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McCleary search to get help

Lindsey was last seen at about 9:15 pm Friday night, June 26, 2009, leaving her friend's home after she visited on Maple Street. (Courtesy of McCleary Police Department)
Lindsey was last seen at about 9:15 pm Friday night, June 26, 2009, leaving her friend's home after she visited on Maple Street. (Courtesy of McCleary Police Department)

Grays Harbor County investigators plan to call in new experts as family members prepare to spend their first Christmas without 11-year-old Lindsey Baum, who vanished from a McCleary street six months ago.

Additional missing-child experts are expected to review the investigation in the coming weeks, Undersheriff Rick Scott announced during a news conference Tuesday.

“I don’t think that anyone in this room thought that we’d still be here doing this six months later, but we are. We are far from being done,” Scott said. On Saturday, it will have been a half-year since Lindsey disappeared.

Full-time investigators continue to comb through nearly 1,200 tips in the case, with help from the Federal Bureau of Investigation. Scott pledged to devote as many resources to the search as possible.

Lindsey disappeared June 26 while walking the short distance home after playing with a friend. Despite sightings of Lindsey along the way, she never made it home, and investigators have found no evidence explaining her disappearance.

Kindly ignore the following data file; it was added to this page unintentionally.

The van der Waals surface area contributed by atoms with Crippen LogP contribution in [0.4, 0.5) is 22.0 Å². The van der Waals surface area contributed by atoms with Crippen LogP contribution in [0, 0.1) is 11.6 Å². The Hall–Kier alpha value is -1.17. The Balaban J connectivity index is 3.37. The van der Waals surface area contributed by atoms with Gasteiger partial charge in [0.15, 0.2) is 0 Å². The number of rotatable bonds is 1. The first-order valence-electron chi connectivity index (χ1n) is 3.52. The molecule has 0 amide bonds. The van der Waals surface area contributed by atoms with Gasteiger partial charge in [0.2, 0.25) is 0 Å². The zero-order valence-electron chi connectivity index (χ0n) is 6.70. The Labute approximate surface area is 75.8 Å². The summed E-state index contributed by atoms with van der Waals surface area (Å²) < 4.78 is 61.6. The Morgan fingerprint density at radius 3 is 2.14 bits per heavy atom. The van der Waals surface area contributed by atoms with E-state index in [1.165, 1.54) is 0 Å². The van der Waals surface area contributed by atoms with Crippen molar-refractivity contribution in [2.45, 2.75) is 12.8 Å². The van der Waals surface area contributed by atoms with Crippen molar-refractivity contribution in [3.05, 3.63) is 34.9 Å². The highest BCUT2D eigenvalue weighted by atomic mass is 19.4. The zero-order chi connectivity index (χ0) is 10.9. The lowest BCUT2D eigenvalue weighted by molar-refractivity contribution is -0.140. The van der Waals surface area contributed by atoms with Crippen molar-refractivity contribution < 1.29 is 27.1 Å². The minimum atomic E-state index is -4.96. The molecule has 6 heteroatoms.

Lindsey’s mother, Melissa, sat silently throughout Tuesday’s news conference in a gray shirt printed with Lindsey’s photo.

The mother of the friend Lindsey was with on the night she disappeard, Kara Kampen, sat nearby as her daughter cried into her shoulder.

“It’s Christmas time, a time that friends and family usually spend together,” Kampen said in a rare public statement.

“This Christmas is not like that for everyone. Lindsey’s not home. Her family doesn’t get to spend this holiday with her.”

Kampen pleaded for anyone with information to come forward to authorities. She asked them to call anonymously or send an e-mail regarding anything suspicious.

“It doesn’t have to be a huge piece of information. Any little bit counts,” she said. “It could be what brings Lindsey home where she needs to be now.”

“For her sake, for her family’s sake, for her friend’s sake, (please call),” Kampen said.

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